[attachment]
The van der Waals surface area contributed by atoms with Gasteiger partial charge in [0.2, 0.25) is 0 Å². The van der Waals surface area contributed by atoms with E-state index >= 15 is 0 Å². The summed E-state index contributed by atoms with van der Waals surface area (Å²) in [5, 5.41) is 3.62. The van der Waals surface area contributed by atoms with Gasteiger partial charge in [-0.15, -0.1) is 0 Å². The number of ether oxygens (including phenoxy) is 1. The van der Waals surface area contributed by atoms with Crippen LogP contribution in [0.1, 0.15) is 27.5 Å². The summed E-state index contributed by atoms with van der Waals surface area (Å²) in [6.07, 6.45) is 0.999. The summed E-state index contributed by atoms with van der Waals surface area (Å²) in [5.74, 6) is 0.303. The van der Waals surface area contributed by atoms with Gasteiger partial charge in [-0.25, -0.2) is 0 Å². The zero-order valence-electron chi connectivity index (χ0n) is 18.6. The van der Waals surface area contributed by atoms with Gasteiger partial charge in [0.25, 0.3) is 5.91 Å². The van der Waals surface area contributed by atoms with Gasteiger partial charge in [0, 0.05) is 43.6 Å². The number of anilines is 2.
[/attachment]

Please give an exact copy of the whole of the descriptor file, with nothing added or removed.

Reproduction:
The van der Waals surface area contributed by atoms with Gasteiger partial charge in [0.2, 0.25) is 0 Å². The van der Waals surface area contributed by atoms with E-state index >= 15 is 0 Å². The summed E-state index contributed by atoms with van der Waals surface area (Å²) in [5, 5.41) is 3.62. The van der Waals surface area contributed by atoms with Gasteiger partial charge in [-0.15, -0.1) is 0 Å². The number of ether oxygens (including phenoxy) is 1. The van der Waals surface area contributed by atoms with Crippen LogP contribution in [0.1, 0.15) is 27.5 Å². The summed E-state index contributed by atoms with van der Waals surface area (Å²) in [6.07, 6.45) is 0.999. The summed E-state index contributed by atoms with van der Waals surface area (Å²) in [5.74, 6) is 0.303. The van der Waals surface area contributed by atoms with Gasteiger partial charge in [-0.25, -0.2) is 0 Å². The zero-order valence-electron chi connectivity index (χ0n) is 18.6. The van der Waals surface area contributed by atoms with Gasteiger partial charge in [0.25, 0.3) is 5.91 Å². The van der Waals surface area contributed by atoms with Gasteiger partial charge in [0, 0.05) is 43.6 Å². The number of anilines is 2.